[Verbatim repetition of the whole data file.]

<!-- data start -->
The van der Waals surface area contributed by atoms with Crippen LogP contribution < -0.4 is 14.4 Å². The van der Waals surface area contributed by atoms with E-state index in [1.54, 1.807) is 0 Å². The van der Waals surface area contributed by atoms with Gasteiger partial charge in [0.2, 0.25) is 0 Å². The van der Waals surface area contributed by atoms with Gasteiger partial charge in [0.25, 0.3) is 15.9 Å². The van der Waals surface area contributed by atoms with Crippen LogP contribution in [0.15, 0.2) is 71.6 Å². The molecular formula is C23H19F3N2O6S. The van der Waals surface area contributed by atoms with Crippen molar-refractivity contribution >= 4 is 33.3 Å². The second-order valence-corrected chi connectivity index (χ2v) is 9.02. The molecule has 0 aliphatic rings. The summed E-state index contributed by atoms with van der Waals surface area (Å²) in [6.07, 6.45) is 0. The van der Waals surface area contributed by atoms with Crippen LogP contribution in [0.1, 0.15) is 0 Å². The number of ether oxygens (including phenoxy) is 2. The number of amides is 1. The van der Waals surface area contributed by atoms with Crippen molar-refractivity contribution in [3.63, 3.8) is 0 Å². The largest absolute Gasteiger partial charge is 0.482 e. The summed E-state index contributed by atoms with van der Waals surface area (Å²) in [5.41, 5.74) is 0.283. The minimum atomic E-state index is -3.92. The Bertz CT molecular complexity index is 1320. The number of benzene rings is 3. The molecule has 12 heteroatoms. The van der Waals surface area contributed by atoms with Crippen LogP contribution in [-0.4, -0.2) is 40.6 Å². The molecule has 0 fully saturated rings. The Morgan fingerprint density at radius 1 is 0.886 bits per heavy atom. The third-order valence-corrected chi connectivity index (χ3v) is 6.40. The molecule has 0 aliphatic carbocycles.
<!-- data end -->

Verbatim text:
The van der Waals surface area contributed by atoms with Crippen LogP contribution < -0.4 is 14.4 Å². The van der Waals surface area contributed by atoms with E-state index in [1.54, 1.807) is 0 Å². The van der Waals surface area contributed by atoms with Gasteiger partial charge in [0.2, 0.25) is 0 Å². The van der Waals surface area contributed by atoms with Gasteiger partial charge in [0.25, 0.3) is 15.9 Å². The van der Waals surface area contributed by atoms with Crippen LogP contribution in [0.15, 0.2) is 71.6 Å². The molecular formula is C23H19F3N2O6S. The van der Waals surface area contributed by atoms with Crippen molar-refractivity contribution >= 4 is 33.3 Å². The second-order valence-corrected chi connectivity index (χ2v) is 9.02. The molecule has 0 aliphatic rings. The summed E-state index contributed by atoms with van der Waals surface area (Å²) in [6.07, 6.45) is 0. The van der Waals surface area contributed by atoms with Crippen LogP contribution in [0.1, 0.15) is 0 Å². The number of ether oxygens (including phenoxy) is 2. The number of amides is 1. The van der Waals surface area contributed by atoms with Crippen molar-refractivity contribution in [3.63, 3.8) is 0 Å². The largest absolute Gasteiger partial charge is 0.482 e. The summed E-state index contributed by atoms with van der Waals surface area (Å²) in [5.41, 5.74) is 0.283. The minimum atomic E-state index is -3.92. The Bertz CT molecular complexity index is 1320. The number of benzene rings is 3. The molecule has 12 heteroatoms. The van der Waals surface area contributed by atoms with Crippen LogP contribution in [-0.4, -0.2) is 40.6 Å². The molecule has 0 fully saturated rings. The Morgan fingerprint density at radius 1 is 0.886 bits per heavy atom. The third-order valence-corrected chi connectivity index (χ3v) is 6.40. The molecule has 0 aliphatic carbocycles.